Backpacks and outdoor gear
When Popp graduated from CU Boulder, he decided to start a company and focus on a personal passion. "I love bags," he says. "I had a million bags growing up."
But Popp wanted to do things his own way. He thought backpack design had stagnated, and saw a need for a fresh approach. "We consider ourselves a non-traditional outdoor company," he says. "We love hiking and backpacking but we don't necessarily identify with the outdoor crowd."
He also wanted to spark a design revolution with a slew of new features. "We actually started with very complex designs," says Popp. "Our goal is to do form and function better than anyone else."
The first MHM products launched in 2010, and the catalog has since grown to include seven different packs that tend to eschew tradition. The brand's innovations include S-shaped Snake-Loader zippers that allow for better access, sturdy but breathable M-Flex suspension systems, dual-pivoting hip belts, and integrated rainflys.
While MHM's stock and trade is outdoor gear, CO.ALITION has targeted a broader market since its launch in 2015. "We always wanted to do something in the urban sphere," Lorenzen explains. "As it evolved, it made less sense to do it under one brand."
The first CO.ALITION backpacks, dubbed the Colfax and the Federal, have a wide range of techie options, including integrated phone chargers and wireless media servers. They're fully-featured, quasi-custom backpacks that double as mobile digital workspaces.
When you're breaking the mold and working with manufacturing partners in Asia, communication is key. "There's a lot of back and forth, for sure," says Lorenzen.
Popp and Lorenzen originally contracted with a manufacturer in the Philippines, but have since moved production to a facility in Vietnam. The first factory "did great work for us, but we were the small fish in a big pond," says Lorenzen. "We're in the beginning stages of finding U.S. manufacturers for our small stuff."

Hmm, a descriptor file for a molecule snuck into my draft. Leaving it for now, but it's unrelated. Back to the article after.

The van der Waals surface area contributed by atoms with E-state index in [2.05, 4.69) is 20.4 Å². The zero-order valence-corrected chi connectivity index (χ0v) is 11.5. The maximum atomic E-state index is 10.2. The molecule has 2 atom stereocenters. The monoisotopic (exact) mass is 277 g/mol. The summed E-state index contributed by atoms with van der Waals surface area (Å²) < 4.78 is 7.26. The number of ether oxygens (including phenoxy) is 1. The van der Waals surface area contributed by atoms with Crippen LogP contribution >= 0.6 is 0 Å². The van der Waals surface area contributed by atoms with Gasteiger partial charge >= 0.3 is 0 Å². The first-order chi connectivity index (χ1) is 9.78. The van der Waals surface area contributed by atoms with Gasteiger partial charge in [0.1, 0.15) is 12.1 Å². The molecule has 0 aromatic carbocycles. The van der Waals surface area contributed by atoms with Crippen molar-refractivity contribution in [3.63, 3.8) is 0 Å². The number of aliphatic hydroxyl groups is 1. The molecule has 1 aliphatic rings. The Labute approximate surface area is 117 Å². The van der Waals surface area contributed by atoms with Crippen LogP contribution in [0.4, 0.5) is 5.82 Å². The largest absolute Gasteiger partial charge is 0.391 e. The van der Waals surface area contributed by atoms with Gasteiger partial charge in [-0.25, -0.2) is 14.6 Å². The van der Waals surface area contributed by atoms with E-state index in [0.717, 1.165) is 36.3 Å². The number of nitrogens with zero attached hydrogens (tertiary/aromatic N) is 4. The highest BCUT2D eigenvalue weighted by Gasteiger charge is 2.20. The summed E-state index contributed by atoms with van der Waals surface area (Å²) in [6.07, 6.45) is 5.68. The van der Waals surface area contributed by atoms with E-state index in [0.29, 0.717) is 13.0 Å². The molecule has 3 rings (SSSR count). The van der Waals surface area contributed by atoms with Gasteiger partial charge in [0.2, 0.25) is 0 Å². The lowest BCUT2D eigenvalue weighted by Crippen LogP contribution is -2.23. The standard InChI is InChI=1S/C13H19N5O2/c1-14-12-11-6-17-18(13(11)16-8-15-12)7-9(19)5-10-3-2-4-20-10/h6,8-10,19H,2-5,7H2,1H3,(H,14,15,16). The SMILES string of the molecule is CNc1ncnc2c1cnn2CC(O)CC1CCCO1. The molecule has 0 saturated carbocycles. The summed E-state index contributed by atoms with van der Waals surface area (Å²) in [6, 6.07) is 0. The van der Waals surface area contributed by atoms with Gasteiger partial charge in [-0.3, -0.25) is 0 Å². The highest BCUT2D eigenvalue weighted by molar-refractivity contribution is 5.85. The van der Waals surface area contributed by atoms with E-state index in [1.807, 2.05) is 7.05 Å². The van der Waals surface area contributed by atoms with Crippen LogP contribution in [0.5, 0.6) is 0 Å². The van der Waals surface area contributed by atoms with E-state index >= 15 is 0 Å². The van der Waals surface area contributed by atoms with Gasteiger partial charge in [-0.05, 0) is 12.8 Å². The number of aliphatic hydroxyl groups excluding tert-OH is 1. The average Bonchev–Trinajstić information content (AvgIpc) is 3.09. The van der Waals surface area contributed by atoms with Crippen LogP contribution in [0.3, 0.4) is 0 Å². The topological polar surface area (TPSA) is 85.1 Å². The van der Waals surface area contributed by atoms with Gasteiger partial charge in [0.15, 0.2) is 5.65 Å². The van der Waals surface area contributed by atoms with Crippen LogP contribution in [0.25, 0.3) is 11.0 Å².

5 Horizons Group in St. Louis acquired Denver Design Co. in March 2016. "We're their first in-house brands," says Lorenzen. "Their main business is licensing." He says it's a great fit for both operations. "They're very well-versed in back-end operations. We're very focused on product design and brand building."
Challenges: "We're not salespeople," says Popp. He says he's fostering a direct-to-consumer model for CO.ALITION, but the majority of MHM sales are wholesale.
New owner 5 Horizons should be able to help develop new channels for both brands. "A lot of challenges we've had are going to be alleviated," says Lorenzen of the acquisition.
"It's still going to be an epic struggle," adds Popp.
Opportunities: "With CO.ALITION, there's a ton of opportunity," says Lorenzen. "We're one of the first to integrate technology into packs." Popp says that strategy won't shift, but future designs will focus on "refining it and making it better” by working with top-tier tech partners. For MHM, new products will include daypacks and other "lighter-weight stuff," he adds.
Another MHM opportunity is to catalyze more direct sales. "We can be a pioneer on that side of the aisle," Popp says.
Needs: More time to brainstorm new products and features, says Popp. "That's one of the big benefits of getting acquired," he adds. "They're handling all of the ridiculously hard stuff. We just need to handle the samples."